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Food Sciences Corporation v. William M. Nagler

IN THE UNITED STATES DISTRICT COURT FOR THE DISTRICT OF NEW JERSEY


June 2, 2011

FOOD SCIENCES CORPORATION D/B/A ROBARD CORPORATION, PLAINTIFF,
v.
WILLIAM M. NAGLER, DEFENDANT.

The opinion of the court was delivered by: Hon. Jerome B. Simandle

MEMORANDUM OPINION

SIMANDLE, District Judge

This matter is before the Court on three related motions: Defendant, Dr. William M. Nagler, moves to dismiss that portion of the Amended Complaint seeking a permanent injunction [Docket Item 56]; Plaintiff, Food Sciences Corporation doing business as Robard Corporation, moves for voluntary dismissal of the entire action pursuant to Rule 41(a)(2) of the Federal Rules of Civil Procedure, dismissing this action with prejudice and with the parties to bear their own respective costs and attorneys' fees [Docket Item 57];*fn1 and Defendant cross-moves to modify the terms of the dismissal and impose as a condition on dismissal Plaintiff's payment of Defendant's costs and legal fees [Docket Item 58].

The context of these cross-motions can be summarized succinctly. In its original Complaint, Robard sued Dr. Nagler based on Nagler's practice of selling Robard's Nutrimed dietary food supplements through his website without Robard's authorization. Robard had previously terminated Nagler as an authorized distributor in part because of Nagler's practice of selling Nutrimed products over the internet, which Robard does not permit. Robard contended that Nagler's post-termination online sales of Nutrimed products as "Dr. Nagler's Diet Foods" created customer confusion regarding whether Nagler was still an authorized distributor of the Nutrimed products. On or about February 9, 2009, Nagler added a disclaimer to his website telling customers he is not sponsored by or affiliated with Robard.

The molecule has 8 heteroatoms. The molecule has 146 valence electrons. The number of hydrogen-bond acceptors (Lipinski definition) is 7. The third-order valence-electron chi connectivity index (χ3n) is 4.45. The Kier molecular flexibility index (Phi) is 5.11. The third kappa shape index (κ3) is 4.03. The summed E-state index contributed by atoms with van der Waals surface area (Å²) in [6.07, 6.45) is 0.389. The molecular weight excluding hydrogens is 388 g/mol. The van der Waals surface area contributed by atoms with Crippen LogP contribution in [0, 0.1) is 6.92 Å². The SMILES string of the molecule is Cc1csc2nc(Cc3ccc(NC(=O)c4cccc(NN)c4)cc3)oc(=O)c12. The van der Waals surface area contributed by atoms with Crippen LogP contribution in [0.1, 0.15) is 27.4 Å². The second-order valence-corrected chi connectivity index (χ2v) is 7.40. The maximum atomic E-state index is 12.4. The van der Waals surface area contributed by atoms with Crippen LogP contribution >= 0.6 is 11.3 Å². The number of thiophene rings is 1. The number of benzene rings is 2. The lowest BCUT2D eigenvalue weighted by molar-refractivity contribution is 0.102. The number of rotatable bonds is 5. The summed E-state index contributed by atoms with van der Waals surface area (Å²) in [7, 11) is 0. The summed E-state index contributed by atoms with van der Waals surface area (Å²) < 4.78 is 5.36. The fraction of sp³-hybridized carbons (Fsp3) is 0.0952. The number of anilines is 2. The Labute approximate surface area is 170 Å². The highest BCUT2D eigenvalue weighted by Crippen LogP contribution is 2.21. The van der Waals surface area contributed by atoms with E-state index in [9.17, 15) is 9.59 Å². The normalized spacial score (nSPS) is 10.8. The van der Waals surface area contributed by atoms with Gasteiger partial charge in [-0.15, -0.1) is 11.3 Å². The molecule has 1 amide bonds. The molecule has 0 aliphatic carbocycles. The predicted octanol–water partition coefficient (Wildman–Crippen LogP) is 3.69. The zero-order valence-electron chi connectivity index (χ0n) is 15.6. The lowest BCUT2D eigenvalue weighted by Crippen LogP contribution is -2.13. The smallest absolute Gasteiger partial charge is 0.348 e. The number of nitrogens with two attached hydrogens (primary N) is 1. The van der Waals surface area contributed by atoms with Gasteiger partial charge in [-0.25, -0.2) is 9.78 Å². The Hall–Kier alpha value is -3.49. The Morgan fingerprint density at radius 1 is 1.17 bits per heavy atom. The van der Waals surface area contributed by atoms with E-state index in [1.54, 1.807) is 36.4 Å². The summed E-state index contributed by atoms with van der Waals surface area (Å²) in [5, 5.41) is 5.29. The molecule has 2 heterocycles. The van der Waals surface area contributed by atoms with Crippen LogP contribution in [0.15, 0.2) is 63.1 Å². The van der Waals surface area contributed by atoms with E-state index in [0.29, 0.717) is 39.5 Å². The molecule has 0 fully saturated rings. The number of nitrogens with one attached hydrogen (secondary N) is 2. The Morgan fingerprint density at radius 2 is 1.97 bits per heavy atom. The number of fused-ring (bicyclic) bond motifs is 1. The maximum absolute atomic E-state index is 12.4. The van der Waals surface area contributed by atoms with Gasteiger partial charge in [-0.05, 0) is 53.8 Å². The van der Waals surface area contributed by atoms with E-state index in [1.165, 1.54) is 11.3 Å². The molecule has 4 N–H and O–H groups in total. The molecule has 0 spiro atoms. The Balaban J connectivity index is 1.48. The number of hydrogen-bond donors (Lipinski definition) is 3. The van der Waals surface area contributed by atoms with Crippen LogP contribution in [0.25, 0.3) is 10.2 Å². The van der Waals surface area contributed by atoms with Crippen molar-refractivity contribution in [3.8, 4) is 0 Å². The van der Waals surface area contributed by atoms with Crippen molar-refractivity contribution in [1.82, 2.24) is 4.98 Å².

This Court's March 22, 2010 Opinion and Order dismissed the Complaint as originally pleaded, holding that Nagler's sale of Nutrimed products by name on Nagler's website did not, without more, state a claim for sponsorship confusion, and the Court dismissed all claims (trademark infringement, false designation of origin, and unfair competition under New Jersey law) without prejudice to Robard's right to file an Amended Complaint to add the allegations necessary to state such claims.

Robard moved for leave to file an Amended Complaint, and the Court permitted the proposed Amended Complaint to go forward in part (with respect to the allegations of pre-disclaimer sponsorship confusion), but determined that claims regarding post-disclaimer confusion are futile and would not be permitted. [Docket Item 46 "Oct. 20, 2010 Opinion" at 23-24.] The ensuing Amended Complaint nonetheless included a claim seeking permanent injunctive relief as a remedy for Nagler's conduct, both pre-disclaimer and post-disclaimer, notwithstanding the Court's finding that a claim directed at the post-disclaimer conduct is futile.

Dr. Nagler now moves to dismiss the claim for a permanent injunction, Robard moves for voluntary dismissal of the entire action, and Nagler cross-moves to modify the terms of the dismissal and impose as a condition on dismissal Plaintiff's payment of Defendant's costs and legal fees.

The principal issue is whether Robard's voluntary dismissal of its claims, with prejudice, should include a condition that Robard also pay Nagler's attorneys' fees and costs pursuant to Rule 41(a)(2), Fed. R. Civ. P. The Court finds as follows:

1. After the filing of an answer or a motion for summary judgment, an action may be dismissed by stipulation of all parties who have appeared or "at the plaintiff's request only by court order, on terms that the court considers proper." Rule 41(a)(2), Fed. R. Civ. P. Since this a motion to dismiss with prejudice, and since Defendant agrees that dismissal is proper, dismissal will be granted.

2. Because the action will be dismissed with prejudice, the motion to strike the claim for a permanent injunction from the Amended Complaint will be dismissed as moot.

3. The only other question is whether, as a condition of dismissal, to shift to Plaintiff the fees and costs of this suit incurred by Defendant. Defendant complains that Plaintiff is just seeking to avoid Rule 11 sanctions, since the Amended Complaint sought relief foreclosed by this Court's previous Order of October 20, 2010, which specifically found Plaintiff's claim for post-disclaimer relief to be futile and impermissible in any amended pleading. Defendant argues that dismissal without fee shifting would unfairly reward Plaintiff since Plaintiff has forced Defendant to defend this lawsuit that Plaintiff regards as having been meritless from the start.